Gerardo Hernandez, Stronger than ever
All the concepts and contents of this page are copyright reserved by The Cuban Nation Newspaper, Inc. and can not be reproduced by any means without written permission.
Todo el contenido de esta pagina esta protegida por los derechos reservados bajo la ley por el Periodico La Nacion Cubana, Inc. y no puedo ser reproducidas de ninguna forma sin permiso especial por escrito.
Inside Lompoc prison
As we drove the 300 miles from San Francisco to Lompoc we were not sure if we would be allowed by prison authorities in to see Gerardo Hernández, one of the five Cuban Political Prisoners being held unjustly in the United States. The last time we tried to see Gerardo, it was shortly after he and the others were thrown into the "hole" on orders from Attorney General John Ashcroft citing "National Security" measures.  On March 7th, at the entrance to Lompoc, a legal representative of the prison told us that we would probably never see Gerardo again.
Since his release from the "hole" on March 28th, Gerardo has had no visitors other than a single legal visit, so our doubts remained if we were going to be allowed in or not.   Early in the morning we completed all the necessary paper work and as we walked inside the bars we were still anxious, anticipating that someone would deny us entry.  We were only sure when the door to the visiting area opened and Gerardo, a hero to the Cuban people, walked in, smiling, with
his head held high.
During the next six hours, amongst talk of our families and world events, he explained how he endured 30 days in solitary confinement behind double doors, in a cell 5 feet wide by 6 feet long with a single light bulb constantly on. He was stripped of every personal thing, except his dignity.  Sewer water from a toilet above leaked into his cell and communications with other human beings were suspended.
The Cuban Five were thrown into the "hole" at the same time that the day for their appeals was approaching. This came as a surprise to people who follow their case around the world, and also came as a surprise for some of the guards and other prisoners who know Gerardo as a model prisoner, known for being helpful to others.
There is a joke in Cuba that Cubans can always find a way to resolve every problem they encounter. This is humor that comes from the scarcity created by over 40 years of the unilateral U.S. blockade against Cuba. When Gerardo was allowed paper and stamps but no envelopes to send a letter to his attorney Paul McKenna, he constructed an envelope made of legal paper glued together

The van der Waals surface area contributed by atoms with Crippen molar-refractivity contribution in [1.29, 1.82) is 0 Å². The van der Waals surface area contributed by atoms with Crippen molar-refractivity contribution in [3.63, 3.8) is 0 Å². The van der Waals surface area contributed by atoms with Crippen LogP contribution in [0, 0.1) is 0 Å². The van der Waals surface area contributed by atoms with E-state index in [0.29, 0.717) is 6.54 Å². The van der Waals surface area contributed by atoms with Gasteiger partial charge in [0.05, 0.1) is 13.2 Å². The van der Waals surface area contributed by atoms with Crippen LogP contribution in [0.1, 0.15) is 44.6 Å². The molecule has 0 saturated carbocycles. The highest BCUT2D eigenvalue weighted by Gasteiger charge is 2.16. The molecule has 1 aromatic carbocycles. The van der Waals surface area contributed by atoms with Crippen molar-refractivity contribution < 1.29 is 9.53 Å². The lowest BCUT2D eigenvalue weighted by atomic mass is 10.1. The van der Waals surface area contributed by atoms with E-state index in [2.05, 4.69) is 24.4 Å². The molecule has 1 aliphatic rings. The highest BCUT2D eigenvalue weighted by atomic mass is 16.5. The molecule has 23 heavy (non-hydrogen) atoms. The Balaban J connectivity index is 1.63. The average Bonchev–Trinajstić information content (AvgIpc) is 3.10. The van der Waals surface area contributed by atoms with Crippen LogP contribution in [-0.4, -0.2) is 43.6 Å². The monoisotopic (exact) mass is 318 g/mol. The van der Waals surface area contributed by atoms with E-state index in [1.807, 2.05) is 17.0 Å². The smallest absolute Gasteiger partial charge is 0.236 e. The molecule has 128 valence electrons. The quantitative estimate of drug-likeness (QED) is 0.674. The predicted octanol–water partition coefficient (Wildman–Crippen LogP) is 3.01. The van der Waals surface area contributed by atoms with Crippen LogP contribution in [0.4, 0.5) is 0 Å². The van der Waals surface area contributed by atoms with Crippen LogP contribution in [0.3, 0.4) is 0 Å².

with toothpaste; and it made it.
The question that was on our minds was how did he cope with such deprivation and cruelty and when we asked him about that he told us: "This was not just about me and the other four compañeros, because we represent the struggle of the Cuban People. I never forgot that. I knew that our people were behind us and would do everything to make our conditions known and to call out to the world for our release from the hole.   I also knew that all the people working in solidarity to Free the Five and many others who are for justice and who are learning about our case, would be mobilized in our behalf." He continued by
saying that "I was also proud knowing that many of you in the U.S. who support the struggle for our freedom were also in the streets protesting the U.S. war of aggression against the people of Iraq."
Gerardo has just started to respond to the hundreds of letters that backlogged during his time in the "hole" and he asked us on behalf of the five to thank everyone for their solidarity and efforts to get them released from the hole.
Perhaps the government of the U.S. underestimated how many friends the Cuban Five have. One thing that we were certain of as we left the prison is that we had seen Gerardo stronger and more determined than ever. It is also certain that the role of the solidarity movement is to continue to make more people aware of the injustice of their case. The release of the Cuban Five from the hole was a step forward but the real victory will be when Gerardo, Antonio, Fernando, Ramón and Rene walk free and return to their homeland in Cuba.
By Alicia Jrapko and Bill Hackwell (members of the National Committee to Free the Five)